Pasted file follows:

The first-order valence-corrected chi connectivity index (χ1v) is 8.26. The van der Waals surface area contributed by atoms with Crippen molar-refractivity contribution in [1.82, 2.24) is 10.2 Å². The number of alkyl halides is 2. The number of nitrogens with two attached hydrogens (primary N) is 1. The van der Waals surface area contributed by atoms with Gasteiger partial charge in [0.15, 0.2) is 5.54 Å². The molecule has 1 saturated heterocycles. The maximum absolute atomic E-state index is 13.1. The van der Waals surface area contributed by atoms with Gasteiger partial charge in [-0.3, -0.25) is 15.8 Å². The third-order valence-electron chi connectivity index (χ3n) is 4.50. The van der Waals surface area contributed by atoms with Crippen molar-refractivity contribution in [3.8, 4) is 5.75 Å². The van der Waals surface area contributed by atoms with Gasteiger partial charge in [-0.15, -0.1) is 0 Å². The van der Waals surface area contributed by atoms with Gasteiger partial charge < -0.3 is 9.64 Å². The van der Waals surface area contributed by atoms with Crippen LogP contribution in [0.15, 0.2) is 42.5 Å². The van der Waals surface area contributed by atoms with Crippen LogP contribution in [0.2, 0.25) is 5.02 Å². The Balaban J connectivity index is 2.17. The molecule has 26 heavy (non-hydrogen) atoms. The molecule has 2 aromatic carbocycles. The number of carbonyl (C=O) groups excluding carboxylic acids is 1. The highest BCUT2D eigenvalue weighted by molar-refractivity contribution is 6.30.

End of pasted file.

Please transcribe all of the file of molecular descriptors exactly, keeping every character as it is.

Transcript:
The first-order valence-corrected chi connectivity index (χ1v) is 8.26. The van der Waals surface area contributed by atoms with Crippen molar-refractivity contribution in [1.82, 2.24) is 10.2 Å². The number of alkyl halides is 2. The number of nitrogens with two attached hydrogens (primary N) is 1. The van der Waals surface area contributed by atoms with Gasteiger partial charge in [0.15, 0.2) is 5.54 Å². The molecule has 1 saturated heterocycles. The maximum absolute atomic E-state index is 13.1. The van der Waals surface area contributed by atoms with Gasteiger partial charge in [-0.3, -0.25) is 15.8 Å². The third-order valence-electron chi connectivity index (χ3n) is 4.50. The van der Waals surface area contributed by atoms with Crippen molar-refractivity contribution in [3.8, 4) is 5.75 Å². The van der Waals surface area contributed by atoms with Gasteiger partial charge in [-0.15, -0.1) is 0 Å². The van der Waals surface area contributed by atoms with Gasteiger partial charge < -0.3 is 9.64 Å². The van der Waals surface area contributed by atoms with Crippen LogP contribution in [0.15, 0.2) is 42.5 Å². The van der Waals surface area contributed by atoms with Crippen LogP contribution in [0.2, 0.25) is 5.02 Å². The Balaban J connectivity index is 2.17. The molecule has 26 heavy (non-hydrogen) atoms. The molecule has 2 aromatic carbocycles. The number of carbonyl (C=O) groups excluding carboxylic acids is 1. The highest BCUT2D eigenvalue weighted by molar-refractivity contribution is 6.30.